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Faculty Detail    
Name LYSE A NORIAN
 
Campus Address WTI 420E Zip 3300
Phone  (20-5) -152
E-mail  lnorian@uab.edu
Other websites
     

Education
Undergraduate  Iowa State University    1989  B.S. Microbiology 
Graduate  Iowa State University    1992  M.S. Immunobiology 
Graduate  The University of Iowa    2000  Ph.D. Immunology 


Faculty Appointment(s)
Appointment Type Department Division Rank
Primary  Nutrition Sciences   Nutrition Sciences Chair Office Associate Professor
Center  Comprehensive Cancer Center  Comprehensive Cancer Center Associate Professor
Center  Comprehensive Diabetes Center  Comprehensive Diabetes Center Associate Professor
Center  Nutrition Sciences   Nutrition Obesity Res Ctr (NORC) Associate Professor

Graduate Biomedical Sciences Affiliations
Cancer Biology 
Cell, Molecular, & Developmental Biology 
Immunology 

Biographical Sketch 
Dr. Norian is an Associate Professor in the Department of Nutrition Sciences. She performed her doctoral research in the laboratory of Dr. Gary Koretzky at The University of Iowa, where she studied transcriptional regulation of the pro-apoptotic molecule Fas Ligand on CD8+ T cells. She then moved to the Washington University School of Medicine in St. Louis, where she studied tumor-induced T cell and dendritic cell dysfunction as a post-doctoral fellow in the laboratory of Dr. Paul Allen. Upon completion of her training, Dr. Norian was recruited back to Iowa, where she was promoted to Assistant Professor and began to study the effects of obesity on immune responses to renal tumors.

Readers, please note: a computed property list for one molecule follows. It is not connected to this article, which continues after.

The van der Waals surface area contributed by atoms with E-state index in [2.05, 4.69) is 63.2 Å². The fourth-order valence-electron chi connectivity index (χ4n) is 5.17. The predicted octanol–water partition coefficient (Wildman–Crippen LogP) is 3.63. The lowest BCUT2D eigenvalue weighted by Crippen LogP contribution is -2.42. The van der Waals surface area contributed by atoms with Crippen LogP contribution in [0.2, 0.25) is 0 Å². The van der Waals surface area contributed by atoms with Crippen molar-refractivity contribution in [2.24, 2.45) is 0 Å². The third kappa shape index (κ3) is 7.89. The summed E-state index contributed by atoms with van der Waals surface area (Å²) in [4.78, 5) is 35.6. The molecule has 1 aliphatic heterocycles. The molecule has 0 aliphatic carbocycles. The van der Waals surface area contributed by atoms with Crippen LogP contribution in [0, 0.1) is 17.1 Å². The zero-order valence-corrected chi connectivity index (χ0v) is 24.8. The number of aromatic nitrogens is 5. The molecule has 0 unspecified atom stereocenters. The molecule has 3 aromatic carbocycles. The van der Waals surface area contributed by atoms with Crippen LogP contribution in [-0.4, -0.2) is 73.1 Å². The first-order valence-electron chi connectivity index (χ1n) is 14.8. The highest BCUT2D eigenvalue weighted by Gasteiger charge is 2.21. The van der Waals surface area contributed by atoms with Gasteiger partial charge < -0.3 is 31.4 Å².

Research/Clinical Interest
Title
Understanding the effects of diet and obesity on anti-tumor immunity
Description
Dr. Norianís research is focused on three main areas: 1) defining the mechanisms of tumor-induced immune dysfunction; 2) understanding how diet and obesity alter the quality and magnitude of anti-tumor immune responses; and 3) translating this knowledge into the development of novel, more highly efficacious immunotherapies for solid tumors. Her work in the area of obesity and anti-tumor immunity has led to multiple key findings that are the basis for her current research focus: 1) obesity decreases the stimulatory capacity of splenic dendritic cells, even in the absence of tumor growth; 2) obesity is associated with a heightened accumulation of immunosuppressive myeloid-lineage cells in renal tumors; 3) obesity decreases CD8+ effector T cell anti-tumor responses; and 4) obesity decreases the overall efficacy of immunotherapy for renal tumors, leading to progressive and fatal tumor outgrowth

Keywords
cancer immunology, immunotherapy, obesity, diet, kidney cancer, breast cancer